Box Office Results for July 6, 2012

This weekend, the summer of super heroes continued with the top spot debut of The Amazing Spider-Man, which captured the number one spot over its extended holiday opening in North America.  Columbia and Marvel’s 3D reboot of the lucrative movie franchise grossed an estimated $65M over the Friday-to-Sunday frame and an exceptional $140M over the six days since its Tuesday launch.  It was the fifth best extended opening over the Independence Day holiday trailing Transformers: Dark of the Moon ($180.7M in 6.5 days in 2011), Spider-Man 2 ($180.1M in 6 days in 2004), The Twilight Saga: Eclipse ($176.4M in 6 days in 2010), and Transformers ($155.4M in 6.5 days in 2007).  Comparisons are not entirely fair since films debut in different ways with the actual 4ht of July holiday falling on a different day each year.

The Amazing Spider-Man averaged $15,053 from 4,318 locations over the weekend portion.  Appeal was broad but older males led the way.  Studio research showed that 58% of the crowd was male and 54% was 25 and older.  44% of the gross came from 3D screens, which was not too high.  $14.3M came from IMAX screens accounting for 10% of the six-day box office.  The first Spider-Man opened one decade ago in May 2002 swiping the all-time opening weekend record from Harry Potter and the Sorcerer’s Stone while the most recent webslinger flick bowed just five years ago in May 2007 when Spider-Man 3 also set a new all-time opening weekend record taking the crown from Pirates of the Caribbean: Dead Man’s Chest. The Amazing Spider-Man told the origin story once again before heading into a new hero tale.  The studio has the sequel already set for release on the first weekend of May in 2014.

The Andrew Garfield-led tentpole began its run with a $35.9M opening day on Tuesday.  Sales fell 35% to $23.3M on Wednesday for the 4th of July and then dipped 32% to $15.8M on Thursday giving it $75M in the bank before the weekend period began.  Friday rose 31% to $20.7M, Saturday climbed 15% to $23.9M, and Sunday fell back 14% to $20.5M.  Reviews were mixed but generally upbeat and audiences were happy with what they paid to see as the CinemaScore grade was an A-.  The webslinger has 11 days of super hero business to itself before the July 20 launch of The Dark Knight Rises, which is expected to deliver the second biggest debut of the year crushing all foes in the process.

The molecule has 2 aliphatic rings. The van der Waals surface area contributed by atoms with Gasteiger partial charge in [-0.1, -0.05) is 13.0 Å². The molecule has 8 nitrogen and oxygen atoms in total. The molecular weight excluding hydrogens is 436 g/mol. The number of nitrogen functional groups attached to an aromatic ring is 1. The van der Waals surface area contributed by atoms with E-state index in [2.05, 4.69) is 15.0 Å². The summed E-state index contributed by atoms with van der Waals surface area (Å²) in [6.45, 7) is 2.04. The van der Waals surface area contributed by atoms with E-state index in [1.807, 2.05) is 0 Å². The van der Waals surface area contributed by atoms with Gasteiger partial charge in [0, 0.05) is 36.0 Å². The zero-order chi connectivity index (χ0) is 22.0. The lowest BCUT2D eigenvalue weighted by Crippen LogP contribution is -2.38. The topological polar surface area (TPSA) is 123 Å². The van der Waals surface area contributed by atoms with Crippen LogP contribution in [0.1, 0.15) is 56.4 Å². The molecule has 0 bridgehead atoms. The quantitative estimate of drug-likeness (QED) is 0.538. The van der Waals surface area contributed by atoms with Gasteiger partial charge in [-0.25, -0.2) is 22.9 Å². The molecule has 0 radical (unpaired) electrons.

Overseas, where The Amazing Spider-Man could really mind most of its money, results were strong with an estimated $129.1M this weekend from 70 markets boosting the international total to $201.6M and the worldwide haul to $341.2M.  Top new debuts were $18.1M in the U.K., $10.8M from Russia, Mexico with $9.6M, $8M from France, and Australia at $7.5M.  Holdover cumes were led by $25.2M in Korea and $20.7M in Japan.


Last week’s top film Ted enjoyed a solid sophomore hold despite the arrival of a super hero tentpole grossing an estimated $32.6M for second place.  The Seth MacFarlane comedy is benefiting from good word-of-mouth and a lack of competition for comedies for grown-ups right now.  Dropping only 40%, the Universal and Media Rights Capital release has upped its ten-day tally to $120.2M and seems headed for an amazing finish near the $200M mark.  Ted cost only $50M to produce.  Also faring well was the 3D animated hit Brave, which slipped 41% to an estimated $20.2M in its third round holding steady in the bronze medal position.  The Pixar release has collected an impressive $174.5M to date.

Oliver Stone was back with his latest film Savages, which opened in fourth place with a solid $16.2M, according to estimates.  The Universal and Relativity release averaged $6,150 from 2,628 locations and played to mature adults and the director’s fan base.  It was the third biggest career debut for Stone after 2010’s Wall Street: Money Never Sleeps and 2006’s World Trade Center.  Produced for $45M, the drug thriller Savages was based on the best-selling novel and stars Taylor Kitsch, Aaron Johnson, Blake Lively, John Travolta, Benicio Del Toro, and Salma Hayek.  Reviews were mixed.  The R-rated film skewed older with 61% of the audience being 30 and older while the gender split was even with females accounting for 51% of the crowd.  A troubling C+ CinemaScore puts into question the road ahead, however no new films aimed at adults will open next weekend.

Channing Tatum’s hit stripper drama Magic Mike fell badly in its second weekend dropping 60% to an estimated $15.6M for Warner Bros. and Nick Wechsler.  With $72.8M in ten days, Magic Mike will need to hold up better in the days ahead in order to finish with $100M.